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Ethnic Profiling of Tigrayan Ethiopians and Genocide in Tigray
IDEA Editorial December 10, 2020

The Institute of Development and Education for Africa (IDEA) has been diligently following and monitoring the Ethiopian conflict since the declaration of war on Tigray by the Abiy Ahmed government on November 4, 2020. We at IDEA, without any bias to any party, are interested to compile data on evidence surrounding ethnic profiling of Tigrayan Ethiopians residing throughout Ethiopia and the genocide now being perpetrated by the Abiy-Isaias combined forces; whatever we present here are reflections of the realities on the ground and supported by valid proofs gathered by journalists or testified by the victims of war, some of whom have now sought refuge in the Sudan.

Ethnic profiling of Tigrayan Ethiopians did not start when Abiy and his cohorts initiated war against the relatively peaceful regional state of Tigray; it actually started early on, that some five years ago, when there were disturbances in the Oromia and Amhara regions, and when Tigrayans were selectively attacked, their property burned down to the ground, and a significant number were forced to go back to Tigray; violent attacks on Tigrayans especially in the Amhara region continued under the watchful eyes of the administrators of this region, and in some cases they themselves incited violence against Tigrayans who were either doing business or who have lived there as professional workers like auto mechanics or store owners; these innocent Tigrayans were blamed for being sympathizers or members of the TPLF, although the majority of them have nothing to do with the TPLF and don’t even associate with any political group. 

Once Abiy Ahmed assumed power on April 2018, it has become standard practice, again to singularly attack Tigrayans, based on the implicit assumption that they are the potential enemies and the supporters of the TPLF. Now, the Abiy ethnic cleansing of Tigrayan Ethiopians has reached a zenith point and is openly demonstrated by imprisoning suspected Tigrayans including businessmen and women, hotel owners, staff members in government offices, and members of the armed forces or collectively known as the Ethiopians Defense Forces (EDF). Before the war on Tigray began, some old guards of the EDF, who happen to be Tigrayan, were forced to retire, and some of them who were in active duty like the former Chief of the Armed Forces, General Se’are Mekonnen, was assassinated on June 22, 2019.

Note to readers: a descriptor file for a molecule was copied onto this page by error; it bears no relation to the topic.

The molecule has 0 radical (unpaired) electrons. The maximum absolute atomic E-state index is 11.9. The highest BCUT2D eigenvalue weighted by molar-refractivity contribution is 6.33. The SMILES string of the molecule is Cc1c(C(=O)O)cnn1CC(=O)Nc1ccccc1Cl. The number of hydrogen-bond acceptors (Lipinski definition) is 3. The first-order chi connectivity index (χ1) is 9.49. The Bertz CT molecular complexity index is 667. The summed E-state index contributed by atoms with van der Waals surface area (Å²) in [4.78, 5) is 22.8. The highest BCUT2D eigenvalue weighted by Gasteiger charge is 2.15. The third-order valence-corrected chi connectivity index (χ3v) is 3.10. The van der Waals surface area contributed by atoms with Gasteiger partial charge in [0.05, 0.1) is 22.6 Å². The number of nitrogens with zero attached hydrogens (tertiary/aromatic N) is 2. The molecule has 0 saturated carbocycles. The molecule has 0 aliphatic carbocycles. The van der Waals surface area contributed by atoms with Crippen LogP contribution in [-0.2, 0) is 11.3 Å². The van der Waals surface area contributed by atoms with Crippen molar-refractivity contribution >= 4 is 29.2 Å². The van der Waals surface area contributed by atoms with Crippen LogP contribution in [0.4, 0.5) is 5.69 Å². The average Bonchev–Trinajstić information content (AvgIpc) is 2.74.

When the war on Tigray began, some seventy former colonels and generals of the EDF were either put under house arrest or charged with treason and awaiting trial; similarly, almost 50% of the Ethiopian Air Force, the cream of this Force, were forced to abandon their jobs, and are now languishing in the prisons of Bishoftu only for being a Tigrayan. In almost all government offices, Tigrayans are forced to leave their jobs, and recently a significant number of Ethiopian Airlines’ employees, who happen to be Tigrayans, have been ethnically profiled and fired. 

At all check points, including airports, Ethiopians with a Tigrigna name are not allowed to go through the security departure points and travel, and now it looks the ethnic cleansing of Tigrayan Ethiopians have reached unbearable proportion when municipal authorities have begun evicting Tigrayans from their homes in such Kebelles like Lideta and Qirqos. Adding insult to injury, Tigrayans in Addis Ababa and other cities will be given ‘yellow cards’ (copycat of the Eritrean gov’t ID cards) in order to distinguish them from other Ethiopians and alienate them from their Ethiopian citizenship. 

The ethnic cleansing of Tigrayans and even the most assiduous purges, however, may ultimately fail to meet the mission and objectives of the Abiy regime, because his forces, who are now engaged in wanton destruction and genocide in Tigray, could be defeated and this whole ethnic profiling could backfire on Abiy and his associates. After all, the Abiy regime may stumble into a wholly unpredictable situation following his disastrous policies, his hate politics, and his warmongering. 

If we want to learn the nature and characteristics of Abiy and Isaias, twin enemies of the Ethiopian people in general and Tigrayans in particular, it is imperative that we pay attention to the identical patterns and secretive covenants of these two regimes; they are both dictators and pompously narcissistic; they are destructive and responsible for war crimes.